The delicate balance between allowing genuinely injured claimants to recover damages for their injuries and financial losses through personal injury claims and the perceived compensation culture is a difficult one. Worse still is the potential risk of encouraging fraudulent claims for financial gain. Unfortunately, a small percentage of people continue to bring unfounded or even dishonest claims resulting in higher insurance premiums for everyone else. It is important that these claimants are taken to task as a deterrent to others who might be tempted to follow the same route.

In the recent case of UK Insurance Ltd v Goundry [2018] EHWC 37 (QB), the court found that a claimant had been dishonest and took a hard line as a result. This was a case brought against the original claimant by the insurance company from which it had tried to recover damages.

The defendant had made a claim against the driver of a Peugeot, insured by UK Insurance, alleging that he had caused a collision with the defendant’s car, a Range Rover, and received damages. It later transpired that the defendant and the Peugeot driver were friends – and that when asked, the defendant had denied this fact. UK Insurance took the view that the accident was staged for financial gain and that the defendant’s claim was fraudulent. It claimed damages for deceit for sums in excess of £200,000.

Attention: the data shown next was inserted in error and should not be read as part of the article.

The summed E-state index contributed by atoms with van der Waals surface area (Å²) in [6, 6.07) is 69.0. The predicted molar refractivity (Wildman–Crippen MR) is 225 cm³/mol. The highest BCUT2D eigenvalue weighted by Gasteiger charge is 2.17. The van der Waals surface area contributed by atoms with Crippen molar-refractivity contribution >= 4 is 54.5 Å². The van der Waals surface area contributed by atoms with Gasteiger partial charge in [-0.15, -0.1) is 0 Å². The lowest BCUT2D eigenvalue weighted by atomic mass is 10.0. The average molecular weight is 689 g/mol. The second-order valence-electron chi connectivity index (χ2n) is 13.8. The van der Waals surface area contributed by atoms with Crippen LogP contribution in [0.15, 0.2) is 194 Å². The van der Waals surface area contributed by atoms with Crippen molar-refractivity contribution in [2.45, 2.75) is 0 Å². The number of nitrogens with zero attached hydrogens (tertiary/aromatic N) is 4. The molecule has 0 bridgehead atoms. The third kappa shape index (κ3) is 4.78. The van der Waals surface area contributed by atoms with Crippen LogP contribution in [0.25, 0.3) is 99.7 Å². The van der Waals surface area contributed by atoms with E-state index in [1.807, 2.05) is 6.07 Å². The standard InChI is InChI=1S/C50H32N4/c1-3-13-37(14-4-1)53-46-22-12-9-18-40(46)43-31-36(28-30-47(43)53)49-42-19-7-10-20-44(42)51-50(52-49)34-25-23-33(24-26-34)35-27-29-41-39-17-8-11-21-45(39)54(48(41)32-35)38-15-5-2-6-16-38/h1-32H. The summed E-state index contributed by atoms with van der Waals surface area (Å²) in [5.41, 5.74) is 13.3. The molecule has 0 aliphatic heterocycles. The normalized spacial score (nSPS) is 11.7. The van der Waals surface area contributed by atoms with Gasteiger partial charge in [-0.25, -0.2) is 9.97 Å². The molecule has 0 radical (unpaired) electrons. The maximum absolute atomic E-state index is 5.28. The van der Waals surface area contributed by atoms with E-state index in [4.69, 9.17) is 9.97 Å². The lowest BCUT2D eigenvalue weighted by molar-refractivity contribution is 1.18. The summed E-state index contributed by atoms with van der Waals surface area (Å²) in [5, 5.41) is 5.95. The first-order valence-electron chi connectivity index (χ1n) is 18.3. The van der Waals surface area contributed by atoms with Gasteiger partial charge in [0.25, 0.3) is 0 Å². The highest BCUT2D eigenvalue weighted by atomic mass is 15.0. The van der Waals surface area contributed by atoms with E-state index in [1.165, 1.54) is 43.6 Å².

It was for the claimant insurer to prove that the defendant had made dishonest representations in relation to the alleged accident and the court made it clear that a very high standard of proof was required before it would find that such dishonesty had occurred and award damages. The claimant insurer would have to exclude any substantial possibility that the collision was genuine. However, in this case the court felt that the standard of proof had been met, taking into account all the evidence and the conduct of the defendant, who would not give evidence about the collision in court, thus avoiding any cross examination. It gave judgment for UK Insurance against the defendant.

Philippa Luscombe, partner in the personal injury team at Penningtons Manches, comments: "This was a brave step by UK Insurance but the correct one. There is no doubt that the publicity given to injury claims and the availability of motor insurance for accidents involving road vehicles has triggered a stream of fraudulent claims – sometimes where the accident was genuinely the fault of another party but the injury / losses claimed are false and sometimes where the accident itself was staged. These claims have a significant impact – partly because undetected and commercially settled cases result in increased motor insurance premiums and partly because insurers develop a suspicion of claimants which can slow down claims generally. The fact that UK Insurance pursued this case and that the court in turn decided to award damages for deceit is a step forward in combating fraudulent claims. It should also give motor insurers the confidence to take similar cases forward."